Get Remodeling Help By Hiring From a Day Laborer Center

Your Solution For Projects That Require Extra Hands

Worker Demolishing a Kitchen Sink 1500 x 1000
CC-Licensed; Flickr User Mary Clark

Home remodeling can be an intensely private task or it can include scores of workers traipsing through your house. But for those times when you need a little of both, a day laborer or several can pitch in to help with basic home remodeling projects. Not only that, it's a great way to save the hefty cost of a contractor's commission.

Risks Of Hiring Off the Street

Consider the classic day laborer scenario of a group of men standing outside of a strip mall or home improvement store, waiting for a potential employer to drive by.

It is usually illegal for day laborers to congregate in these areas.

As a homeowner and would-be employer, you run the risk of hiring a day laborer who is, at best, an unskilled or unenthusiastic worker; at worst, this laborer may pilfer from you or cause personal harm or property damage (though risks are low). For the day laborer, there is no agreed-upon pay scale or working conditions. Equally, day laborers face safety risks when strangers pick them up off the street.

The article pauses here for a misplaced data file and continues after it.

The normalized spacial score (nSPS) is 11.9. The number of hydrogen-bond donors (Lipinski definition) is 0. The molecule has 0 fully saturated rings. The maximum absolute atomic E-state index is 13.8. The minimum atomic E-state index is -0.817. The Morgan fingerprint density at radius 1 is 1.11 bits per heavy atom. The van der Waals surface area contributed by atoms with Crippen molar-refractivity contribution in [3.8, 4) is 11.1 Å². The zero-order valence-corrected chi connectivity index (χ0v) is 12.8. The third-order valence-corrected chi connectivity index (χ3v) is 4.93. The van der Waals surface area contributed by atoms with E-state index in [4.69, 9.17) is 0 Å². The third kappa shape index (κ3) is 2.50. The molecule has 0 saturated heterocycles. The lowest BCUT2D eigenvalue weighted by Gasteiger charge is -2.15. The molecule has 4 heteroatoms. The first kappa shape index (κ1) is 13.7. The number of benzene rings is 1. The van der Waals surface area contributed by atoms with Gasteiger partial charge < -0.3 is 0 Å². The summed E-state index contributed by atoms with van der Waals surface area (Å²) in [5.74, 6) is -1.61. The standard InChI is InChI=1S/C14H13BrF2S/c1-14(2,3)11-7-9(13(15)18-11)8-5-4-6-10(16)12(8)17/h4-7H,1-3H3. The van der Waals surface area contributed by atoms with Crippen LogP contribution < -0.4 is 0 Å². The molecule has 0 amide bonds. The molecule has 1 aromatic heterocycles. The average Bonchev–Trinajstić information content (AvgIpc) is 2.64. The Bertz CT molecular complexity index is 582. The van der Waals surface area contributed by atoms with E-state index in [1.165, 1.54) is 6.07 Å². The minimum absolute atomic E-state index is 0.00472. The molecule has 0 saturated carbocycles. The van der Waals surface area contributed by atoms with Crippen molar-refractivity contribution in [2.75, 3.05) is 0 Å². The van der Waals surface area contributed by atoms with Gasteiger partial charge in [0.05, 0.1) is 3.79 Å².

Solution Is a Day Laborer Center

But there is a solution that greatly helps with the process of hiring (and hopefully rehiring) day laborers for your home remodeling jobs, all the while providing greater security for the laborers themselves. It is a day laborer center.

Day laborer centers typically are 501(c)3 non-profit organizations that act as matchmaking services for employers (that's you!) and day laborers. These centers are usually not affiliated with local government, though they may receive some approval from municipalities.

You pay the day laborer directly, and the laborer keeps 100% of the money. You pay fair wages for the work--the same wages that a contractor would pay a subcontractor. Wages begin around $16 an hour.

A day laborer center benefits you because you can hire through an established (rather than ad hoc) system that matches needs with skills.

Also, besides employment opportunities, these centers tend to provide a banquet of helpful services to the laborers and their families--ESL teaching, skills training, legal help, and social services.

Home Remodeling Skills

Entry-level home remodeling or construction jobs like:

While you should assume entry-level skills, the chances are good that the pool of day laborers will include those who have more specialized skills, such as hardwood floor installation, fine carpentry, or carpet installation. The day labor center will do their best to try to find workers who have those specialized skills.

Still Not the Perfect Solution

The best thing about hiring a day laborer or two for your remodeling projects is that you cut out the contractor, who can charge 15% to 20% commission. In essence, you are becoming the contractor. Also, you can get started right away.

With a call to the day labor center, you will have workers at your house the next day.